26 March 2018

An Emotional List

by Stephen Ross

I read recently in a newspaper about a study into the range of emotions human beings can experience. The study turned up 27 of them. And this was a study undertaken by the University of California Berkeley, and not some random list drawn up by two men in a pub over a pint.

Generally, it's been held that there are only about a half dozen core emotions, e.g., anger, disgust, fear, joy, sadness, surprise.

This study expanded on that.

In short, the researchers at Berkeley sat 800 volunteers down in front of video monitors and asked them to report and rank the emotions they felt when watching 30 short (silent) video clips. The clips included all manner of things, including births, deaths, marriages, sex, spiders, scenic wonders, natural disasters, and awkward handshakes (and probably, Donald Trump's hair).

In short again, they found that the responses they got to the clips were multidimensional. No one clip produced one single emotion. In fact, a clip could elicit a variety of "feelings" in the viewer. And each of these feelings constituted an individual and unique emotion.

For example, a clip of a man on tightrope walking between two mountain cliffs brought in the following response from the subjects: Fear 55%, Anxiety 45%, Admiration 9%, Aesthetic appreciation 9%, Amusement 9%, Entrancement 9%.

I don't want to get into an analysis of how they made their findings or drew their conclusions, but I think I can sum it up: Humans are complex creatures; our responses to stimuli are never one dimensional.


My real interest here, and reason for writing, is the LIST they drew up. And here it is:

27 Human Emotions
  • Admiration
  • Adoration
  • Aesthetic Appreciation
  • Amusement
  • Anxiety
  • Awe
  • Awkwardness
  • Boredom
  • Calmness
  • Confusion
  • Craving
  • Disgust
  • Empathetic pain
  • Entrancement
  • Envy
  • Excitement
  • Fear
  • Horror
  • Interest
  • Joy
  • Nostalgia
  • Romance
  • Sadness
  • Satisfaction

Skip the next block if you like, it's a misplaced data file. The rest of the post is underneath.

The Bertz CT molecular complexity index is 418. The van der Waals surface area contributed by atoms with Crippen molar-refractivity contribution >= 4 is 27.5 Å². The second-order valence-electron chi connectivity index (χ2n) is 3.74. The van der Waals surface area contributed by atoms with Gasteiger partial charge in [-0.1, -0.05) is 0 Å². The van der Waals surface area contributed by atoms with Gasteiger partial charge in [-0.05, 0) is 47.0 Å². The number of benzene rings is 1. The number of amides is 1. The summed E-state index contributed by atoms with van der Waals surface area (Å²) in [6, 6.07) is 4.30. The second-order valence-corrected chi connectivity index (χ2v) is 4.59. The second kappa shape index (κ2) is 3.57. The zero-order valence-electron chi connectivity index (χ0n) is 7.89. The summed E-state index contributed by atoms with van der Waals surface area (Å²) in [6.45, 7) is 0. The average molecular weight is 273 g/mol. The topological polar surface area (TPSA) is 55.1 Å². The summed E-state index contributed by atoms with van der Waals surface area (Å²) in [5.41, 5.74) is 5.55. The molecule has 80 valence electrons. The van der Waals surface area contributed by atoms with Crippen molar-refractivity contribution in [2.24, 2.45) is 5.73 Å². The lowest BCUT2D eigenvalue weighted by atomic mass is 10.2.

• Sexual desire
  • Sympathy
  • Triumph
I like this. It's another handy list for the writer's toolbox.

And I like the concept of multidimensional emotional responses to stimuli. It's a good reminder to write characters that have depth and are of more than one emotion. If a character has only one emotion, he's not real, he's a transparent plot device.

The Illustration: This is a photo (close detail) that I took of a painting that hangs in the Auckland Art Gallery. "For of such is the Kingdom of Heaven" by Frank Bramley, 1891. It's quite big and quite haunting, when you stand in front of it. I can report Aesthetic Appreciation, Sadness, Empathetic pain, and Calmness.

www.StephenRoss.net

11 comments:

janice Law said...

Good piece- really like the painting, too.

Robert Lopresti said...

I love the list, Steve. Thanks for pointing it out.

Art Taylor said...

Fascinating! Thanks for sharing. :-)

Melodie Campbell said...

Great list! I'll point my students to it. Thanks, Steve.

John Floyd said...

Interesting!! Thanks for posting this list.

Here's hoping for more joy, satisfaction, calmness, and triumph.

Eve Fisher said...

Great list, Steve, and I love the painting.
In AVP we teach that emotions are very rarely "pure" - they're layered, one on top of another, one often masking another. Most people rarely stay in fear (it's too scary) without going into another emotion, often anger/rage, but also into agreement (making an alliance with what scares you), catatonia (freezing), etc.

Elizabeth said...

Disgust + amusement + admiration + empathetic pain = How I felt watching Stormy Daniels interview on 60 Minutes

Stephen Ross said...

Thanks for your comments, everyone! And yes, here's hoping for more joy and satisfaction (and acceptances). :)

Elizabeth said...

Shame? Guilt? Embarrassment? Methinks the list is incomplete as written.

Jeff Baker said...

Wow!

Leigh Lundin said...

Excellent, Stephen. I agree with the emotions you pick out in the painting.

Now that Elizabeth has raised the issue, I find I agree with her. Even dogs have been known to look guilty and embarrassed. Maybe more may be detected.